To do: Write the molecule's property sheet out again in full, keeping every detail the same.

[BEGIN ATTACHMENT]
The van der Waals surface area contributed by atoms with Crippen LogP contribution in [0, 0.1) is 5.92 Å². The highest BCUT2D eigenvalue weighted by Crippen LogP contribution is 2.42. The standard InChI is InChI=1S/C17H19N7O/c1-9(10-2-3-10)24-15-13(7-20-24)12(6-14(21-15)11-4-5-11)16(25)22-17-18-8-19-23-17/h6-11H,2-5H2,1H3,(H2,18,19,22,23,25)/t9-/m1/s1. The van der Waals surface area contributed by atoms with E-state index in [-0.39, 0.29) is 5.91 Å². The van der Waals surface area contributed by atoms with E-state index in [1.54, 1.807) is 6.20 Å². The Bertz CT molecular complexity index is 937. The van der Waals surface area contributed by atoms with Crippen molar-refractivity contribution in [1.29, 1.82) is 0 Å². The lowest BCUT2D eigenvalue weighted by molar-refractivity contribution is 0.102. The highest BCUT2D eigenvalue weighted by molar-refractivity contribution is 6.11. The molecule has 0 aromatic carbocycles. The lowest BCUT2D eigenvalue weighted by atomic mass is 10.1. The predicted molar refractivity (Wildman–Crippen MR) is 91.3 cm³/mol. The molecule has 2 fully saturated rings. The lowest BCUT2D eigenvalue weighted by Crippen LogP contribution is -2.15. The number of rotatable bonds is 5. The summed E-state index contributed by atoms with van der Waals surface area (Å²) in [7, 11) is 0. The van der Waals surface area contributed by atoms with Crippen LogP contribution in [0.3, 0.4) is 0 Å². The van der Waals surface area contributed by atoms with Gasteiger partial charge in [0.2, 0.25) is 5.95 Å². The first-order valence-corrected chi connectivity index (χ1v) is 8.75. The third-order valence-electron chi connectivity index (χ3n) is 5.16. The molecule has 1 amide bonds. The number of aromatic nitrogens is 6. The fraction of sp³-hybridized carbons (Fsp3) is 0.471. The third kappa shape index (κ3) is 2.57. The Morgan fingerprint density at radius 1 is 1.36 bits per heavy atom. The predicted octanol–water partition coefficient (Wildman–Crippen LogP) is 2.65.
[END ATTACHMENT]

The van der Waals surface area contributed by atoms with Crippen LogP contribution in [0, 0.1) is 5.92 Å². The highest BCUT2D eigenvalue weighted by Crippen LogP contribution is 2.42. The standard InChI is InChI=1S/C17H19N7O/c1-9(10-2-3-10)24-15-13(7-20-24)12(6-14(21-15)11-4-5-11)16(25)22-17-18-8-19-23-17/h6-11H,2-5H2,1H3,(H2,18,19,22,23,25)/t9-/m1/s1. The van der Waals surface area contributed by atoms with E-state index in [-0.39, 0.29) is 5.91 Å². The van der Waals surface area contributed by atoms with E-state index in [1.54, 1.807) is 6.20 Å². The Bertz CT molecular complexity index is 937. The van der Waals surface area contributed by atoms with Crippen molar-refractivity contribution in [1.29, 1.82) is 0 Å². The lowest BCUT2D eigenvalue weighted by molar-refractivity contribution is 0.102. The highest BCUT2D eigenvalue weighted by molar-refractivity contribution is 6.11. The molecule has 0 aromatic carbocycles. The lowest BCUT2D eigenvalue weighted by atomic mass is 10.1. The predicted molar refractivity (Wildman–Crippen MR) is 91.3 cm³/mol. The molecule has 2 fully saturated rings. The lowest BCUT2D eigenvalue weighted by Crippen LogP contribution is -2.15. The number of rotatable bonds is 5. The summed E-state index contributed by atoms with van der Waals surface area (Å²) in [7, 11) is 0. The van der Waals surface area contributed by atoms with Crippen LogP contribution in [0.3, 0.4) is 0 Å². The van der Waals surface area contributed by atoms with Gasteiger partial charge in [0.2, 0.25) is 5.95 Å². The first-order valence-corrected chi connectivity index (χ1v) is 8.75. The third-order valence-electron chi connectivity index (χ3n) is 5.16. The molecule has 1 amide bonds. The number of aromatic nitrogens is 6. The fraction of sp³-hybridized carbons (Fsp3) is 0.471. The third kappa shape index (κ3) is 2.57. The Morgan fingerprint density at radius 1 is 1.36 bits per heavy atom. The predicted octanol–water partition coefficient (Wildman–Crippen LogP) is 2.65.